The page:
Steve Tuma: Well, the interesting thing that has happened is a lot of people after the economic crash had started doing renovations, sometimes just repainting them and flipping them or doing whatever work need to be done. What a lot of those people are finding out is that’s a lot of work and it’s unknown. You go buy and old house. You think you know what’s going on but until you tear a wall apart, you really don’t know what’s behind it. You really don’t know what’s going on in a foundation. So sometime what can happen is those people start realizing that there’s an unknown to their profit.
Steve Tuma: So what we are able to do if someone wants to build is work with them. And this also kind of ties into people working on affordability factors for their own homes. There are certain design elements that add a lot of features to the home but don’t always cost a lot. So if you are controlling your budget, you may want to take advantage of that. If you’re someone that’s building for the purpose of flipping whether it’s flipping right away or holding it for the two years as some taxes require and then selling, we are able to work with the people. And I’ll tell you. Here’s the element. A lot of people would say, “Well, isn’t a guy do in developing a little different than a guy that’s building for his own family?” And the way that Landmark Home and Land Company works is we are a resource so that individual that’s saying, “Hey, I want to build a home for my family. My family is growing. I’d like your assistance.” A lot of those elements also work for the house flippers because they don’t have a staff of architects, structural engineers, energy code people and they need access to the knowledge. So what we are able to do is kind of work with them in the same way and say, “Hey, if you are building this home for investment, maybe we want to try a few things.” We always do it right. We always want it done per code. We always want it done so it’s energy efficiency. But sometimes there are different little spins that can be put on a home that’s intended to be sold compared to a home that’s intended to be lived in for 20 years or so.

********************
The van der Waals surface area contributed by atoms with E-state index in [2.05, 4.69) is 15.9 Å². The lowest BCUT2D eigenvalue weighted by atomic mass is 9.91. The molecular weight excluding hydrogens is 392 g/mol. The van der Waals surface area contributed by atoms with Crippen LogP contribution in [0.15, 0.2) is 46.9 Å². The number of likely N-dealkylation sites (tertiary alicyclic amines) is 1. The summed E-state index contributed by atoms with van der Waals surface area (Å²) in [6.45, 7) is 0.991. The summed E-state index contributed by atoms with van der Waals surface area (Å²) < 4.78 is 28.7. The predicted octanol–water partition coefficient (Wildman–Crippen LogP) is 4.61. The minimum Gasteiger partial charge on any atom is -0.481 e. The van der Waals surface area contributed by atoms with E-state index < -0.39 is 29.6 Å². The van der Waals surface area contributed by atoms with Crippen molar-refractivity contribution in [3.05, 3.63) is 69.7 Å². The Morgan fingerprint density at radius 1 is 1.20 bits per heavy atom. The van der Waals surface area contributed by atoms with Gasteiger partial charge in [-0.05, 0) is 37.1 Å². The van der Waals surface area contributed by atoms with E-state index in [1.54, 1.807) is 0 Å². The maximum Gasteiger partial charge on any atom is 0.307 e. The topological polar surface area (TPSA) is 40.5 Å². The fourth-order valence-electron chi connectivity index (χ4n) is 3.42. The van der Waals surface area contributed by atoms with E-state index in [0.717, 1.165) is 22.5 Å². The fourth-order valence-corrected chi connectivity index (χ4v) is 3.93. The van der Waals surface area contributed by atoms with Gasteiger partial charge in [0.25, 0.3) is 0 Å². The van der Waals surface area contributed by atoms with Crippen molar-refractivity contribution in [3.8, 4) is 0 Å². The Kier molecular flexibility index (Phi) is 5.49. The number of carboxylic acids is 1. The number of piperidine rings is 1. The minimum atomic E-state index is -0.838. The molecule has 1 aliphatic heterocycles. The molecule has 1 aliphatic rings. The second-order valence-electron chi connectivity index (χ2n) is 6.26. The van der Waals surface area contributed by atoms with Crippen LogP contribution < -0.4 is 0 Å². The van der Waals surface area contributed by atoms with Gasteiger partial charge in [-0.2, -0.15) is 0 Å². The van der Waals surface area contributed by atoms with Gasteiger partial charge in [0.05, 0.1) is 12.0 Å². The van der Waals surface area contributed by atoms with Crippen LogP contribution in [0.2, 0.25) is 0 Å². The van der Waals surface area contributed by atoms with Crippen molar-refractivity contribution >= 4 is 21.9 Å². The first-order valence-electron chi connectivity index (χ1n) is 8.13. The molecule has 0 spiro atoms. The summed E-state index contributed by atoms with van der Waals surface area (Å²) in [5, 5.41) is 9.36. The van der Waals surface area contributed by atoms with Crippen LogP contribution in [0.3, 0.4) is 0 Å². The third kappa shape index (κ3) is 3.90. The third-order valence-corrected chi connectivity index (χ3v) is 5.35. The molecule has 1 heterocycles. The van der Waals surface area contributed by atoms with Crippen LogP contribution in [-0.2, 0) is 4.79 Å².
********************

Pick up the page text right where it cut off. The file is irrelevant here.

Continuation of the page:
Interviewer: Right. Well, that’s going to wrap it up for this episode. This has been great. I’ve learned a whole lot today. I’m always thrilled when that happens. But before we go, Steve, as always, I’m going to give you a chance to let the listeners know how to get a hold of you guys over at Landmark Home and Land Company.
Steve Landmark: Well, the best way as I have said is the website at LHLC.com. We’ve got a variety of plans on there. We’ve got different discussions on how we can help. Some videos that people might enjoy. We have these podcasts going back to the original one where people can listen and be entertained and also learn something.
We are on YouTube, Pinterest, Instagram, ad Facebook. You can see some details there and you can also email me at Landmark@LHLC.com. That’s the initials of Landmark Home and Land Company, LHLC.com. Or you could give a call at 800-830-9788. Mike will answer the phone and take care of you and work through it. If you do get a voicemail, we will always call back right away and get you taken care of. We are very proactive and responsive and we are interested in your project to see what we can do to help you out so that you could build a house you want at the right price.
Interviewer: Fantastic. OK. For Steve Tuma and myself, thanks once again for listening to the Panelized Prefab Kit Home Building Show. Be safe out there and we will see you next time.
Steve Landmark: Have a great day.